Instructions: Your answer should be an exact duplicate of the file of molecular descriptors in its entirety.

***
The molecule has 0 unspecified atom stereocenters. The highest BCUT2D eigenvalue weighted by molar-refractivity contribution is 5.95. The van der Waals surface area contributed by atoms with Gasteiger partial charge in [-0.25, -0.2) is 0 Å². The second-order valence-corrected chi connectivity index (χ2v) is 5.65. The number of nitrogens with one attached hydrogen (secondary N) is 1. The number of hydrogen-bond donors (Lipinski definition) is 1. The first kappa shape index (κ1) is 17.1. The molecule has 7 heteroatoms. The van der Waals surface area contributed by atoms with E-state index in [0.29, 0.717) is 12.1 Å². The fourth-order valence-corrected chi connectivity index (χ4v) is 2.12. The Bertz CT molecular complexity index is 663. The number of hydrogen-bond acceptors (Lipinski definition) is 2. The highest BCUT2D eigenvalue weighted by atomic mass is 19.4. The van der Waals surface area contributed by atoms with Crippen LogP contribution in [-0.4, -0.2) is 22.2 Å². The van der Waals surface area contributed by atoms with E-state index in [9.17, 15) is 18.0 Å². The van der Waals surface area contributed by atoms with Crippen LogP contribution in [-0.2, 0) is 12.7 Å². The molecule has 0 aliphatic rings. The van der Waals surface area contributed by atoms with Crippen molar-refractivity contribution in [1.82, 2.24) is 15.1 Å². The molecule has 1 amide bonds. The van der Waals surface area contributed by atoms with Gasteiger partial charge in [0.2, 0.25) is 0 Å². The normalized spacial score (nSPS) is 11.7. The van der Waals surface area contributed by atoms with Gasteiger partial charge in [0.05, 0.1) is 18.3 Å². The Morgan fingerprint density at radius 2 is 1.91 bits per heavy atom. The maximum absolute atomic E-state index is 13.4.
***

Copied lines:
The molecule has 0 unspecified atom stereocenters. The highest BCUT2D eigenvalue weighted by molar-refractivity contribution is 5.95. The van der Waals surface area contributed by atoms with Gasteiger partial charge in [-0.25, -0.2) is 0 Å². The second-order valence-corrected chi connectivity index (χ2v) is 5.65. The number of nitrogens with one attached hydrogen (secondary N) is 1. The number of hydrogen-bond donors (Lipinski definition) is 1. The first kappa shape index (κ1) is 17.1. The molecule has 7 heteroatoms. The van der Waals surface area contributed by atoms with E-state index in [0.29, 0.717) is 12.1 Å². The fourth-order valence-corrected chi connectivity index (χ4v) is 2.12. The Bertz CT molecular complexity index is 663. The number of hydrogen-bond acceptors (Lipinski definition) is 2. The highest BCUT2D eigenvalue weighted by atomic mass is 19.4. The van der Waals surface area contributed by atoms with Crippen LogP contribution in [-0.4, -0.2) is 22.2 Å². The van der Waals surface area contributed by atoms with E-state index in [9.17, 15) is 18.0 Å². The van der Waals surface area contributed by atoms with Crippen LogP contribution in [-0.2, 0) is 12.7 Å². The molecule has 0 aliphatic rings. The van der Waals surface area contributed by atoms with Crippen molar-refractivity contribution in [1.82, 2.24) is 15.1 Å². The molecule has 1 amide bonds. The van der Waals surface area contributed by atoms with Gasteiger partial charge in [0.2, 0.25) is 0 Å². The normalized spacial score (nSPS) is 11.7. The van der Waals surface area contributed by atoms with Gasteiger partial charge in [0.05, 0.1) is 18.3 Å². The Morgan fingerprint density at radius 2 is 1.91 bits per heavy atom. The maximum absolute atomic E-state index is 13.4.